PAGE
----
Last week we made our way to the cozy city of Astoria in the hopes of finding complete strangers that we could tell compelling stories about. The streets were sparsely populated in the rustic city of Astoria, and the faded walls and creaky floor boards confirmed its longstanding history.
I was walking aimlessly down the streets when I bumped into Shawna, a middle aged women with a most interesting tattoo that snaked up her arm and disappeared into the sleeve of her t-shirt. I knew that a women with a tattoo like hers would have an interesting story to tell, so I mustered the courage to talk to her. Ironically, we did not talk about her tattoo, instead she shared with me a story that I feel compelled to share in the hopes that spreading her message will make a difference to someone else’s life, or her quadriplegic brother’s life.
Shawna told me about her brother Jason’s accident, he had fallen off a balcony and broken his neck leaving him paralyzed from the neck down. She admitted that Jason had struggled with substance abuse for the most part of his life, and that the night he fell off the balcony he was slightly intoxicated. I found her hopeful outlook to be both surprising and inspiring considering the accident happened only six weeks ago. She reflected on how much closer his accident had brought her whole family and how she no longer worried about the “petty things in life.” We continued our conversation on drug abuse and the stigma around it, then she told me about her own struggles with drug abuse. She assured me that she was now clean and didn’t have to depend on drugs anymore, but her journey to her current state of mind was truly inspiring.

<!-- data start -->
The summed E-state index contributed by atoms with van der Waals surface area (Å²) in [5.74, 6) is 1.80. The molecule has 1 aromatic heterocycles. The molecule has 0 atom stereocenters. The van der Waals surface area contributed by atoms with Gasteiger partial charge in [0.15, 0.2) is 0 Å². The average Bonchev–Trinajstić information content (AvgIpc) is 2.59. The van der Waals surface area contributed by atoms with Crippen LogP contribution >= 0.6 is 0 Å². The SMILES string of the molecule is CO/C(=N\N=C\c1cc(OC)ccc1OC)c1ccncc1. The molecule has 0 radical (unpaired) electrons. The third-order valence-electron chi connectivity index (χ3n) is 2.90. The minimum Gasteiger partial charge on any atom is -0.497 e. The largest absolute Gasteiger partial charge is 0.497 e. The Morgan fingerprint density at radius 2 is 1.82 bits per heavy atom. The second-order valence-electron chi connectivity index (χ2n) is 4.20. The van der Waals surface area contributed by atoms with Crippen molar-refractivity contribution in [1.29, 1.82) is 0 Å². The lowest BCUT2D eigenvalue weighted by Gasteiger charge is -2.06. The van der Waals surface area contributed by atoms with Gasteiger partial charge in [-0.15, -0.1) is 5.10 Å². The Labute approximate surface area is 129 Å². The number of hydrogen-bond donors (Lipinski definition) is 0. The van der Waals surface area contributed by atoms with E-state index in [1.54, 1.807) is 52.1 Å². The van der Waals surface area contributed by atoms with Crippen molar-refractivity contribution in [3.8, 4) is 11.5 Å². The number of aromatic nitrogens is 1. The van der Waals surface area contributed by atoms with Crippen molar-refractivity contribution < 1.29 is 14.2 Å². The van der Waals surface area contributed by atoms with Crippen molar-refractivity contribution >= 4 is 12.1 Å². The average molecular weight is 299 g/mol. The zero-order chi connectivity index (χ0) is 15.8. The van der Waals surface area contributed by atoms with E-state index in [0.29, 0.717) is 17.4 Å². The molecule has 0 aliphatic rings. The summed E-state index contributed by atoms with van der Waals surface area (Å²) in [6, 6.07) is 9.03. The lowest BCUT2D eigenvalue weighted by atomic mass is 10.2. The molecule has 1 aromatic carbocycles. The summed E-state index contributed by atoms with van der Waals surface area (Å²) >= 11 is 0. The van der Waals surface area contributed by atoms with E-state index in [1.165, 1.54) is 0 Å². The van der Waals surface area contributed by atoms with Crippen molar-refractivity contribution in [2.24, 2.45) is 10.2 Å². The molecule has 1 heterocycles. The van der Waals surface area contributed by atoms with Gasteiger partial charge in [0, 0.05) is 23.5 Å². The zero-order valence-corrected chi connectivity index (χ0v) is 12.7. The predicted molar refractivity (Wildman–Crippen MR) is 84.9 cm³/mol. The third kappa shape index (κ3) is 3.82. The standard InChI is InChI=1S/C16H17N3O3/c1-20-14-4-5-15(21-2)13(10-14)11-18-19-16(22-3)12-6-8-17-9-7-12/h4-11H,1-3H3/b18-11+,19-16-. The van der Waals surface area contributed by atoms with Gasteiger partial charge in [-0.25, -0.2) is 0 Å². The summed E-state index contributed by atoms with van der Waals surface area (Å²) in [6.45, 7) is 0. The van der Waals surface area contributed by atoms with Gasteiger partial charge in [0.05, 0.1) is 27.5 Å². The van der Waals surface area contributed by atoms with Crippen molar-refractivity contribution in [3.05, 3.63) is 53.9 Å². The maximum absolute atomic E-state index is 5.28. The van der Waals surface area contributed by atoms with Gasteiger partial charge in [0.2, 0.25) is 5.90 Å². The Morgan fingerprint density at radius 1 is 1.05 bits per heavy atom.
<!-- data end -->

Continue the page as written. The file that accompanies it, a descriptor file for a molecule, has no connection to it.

Snippets of our conversation still echo in my mind to this day, and I suspect it is because her words rang with sincerity. When I asked her what her message would be to anyone who struggles with substance abuse she said, “You have to forgive yourself for everything you have done. You have to love yourself enough to say enough is enough, that’s where I began in my recovery, loving myself enough to know that I don’t need drugs anymore.”
Unfortunately, Jason will never walk again and struggles to talk, but there is hope for him yet. Shawna was in the process of putting up flyers with links to Jason’s Go Fund Me website to help with the medical bills his accident has racked up for their family. The link is gofundme.com/forJasonScneider. All donations would be greatly appreciated by the Schneider family.
Shawna’s ability to turn her life around and to strive for a better life for her brother has illuminated the truth behind a quote that one of my peers Trisha Patterson shared with the group during camp. The quote is from Margaret Mead and it states, “Never doubt that a small group of committed citizens can change the world. Indeed it is the only thing that ever has.”
Until next time,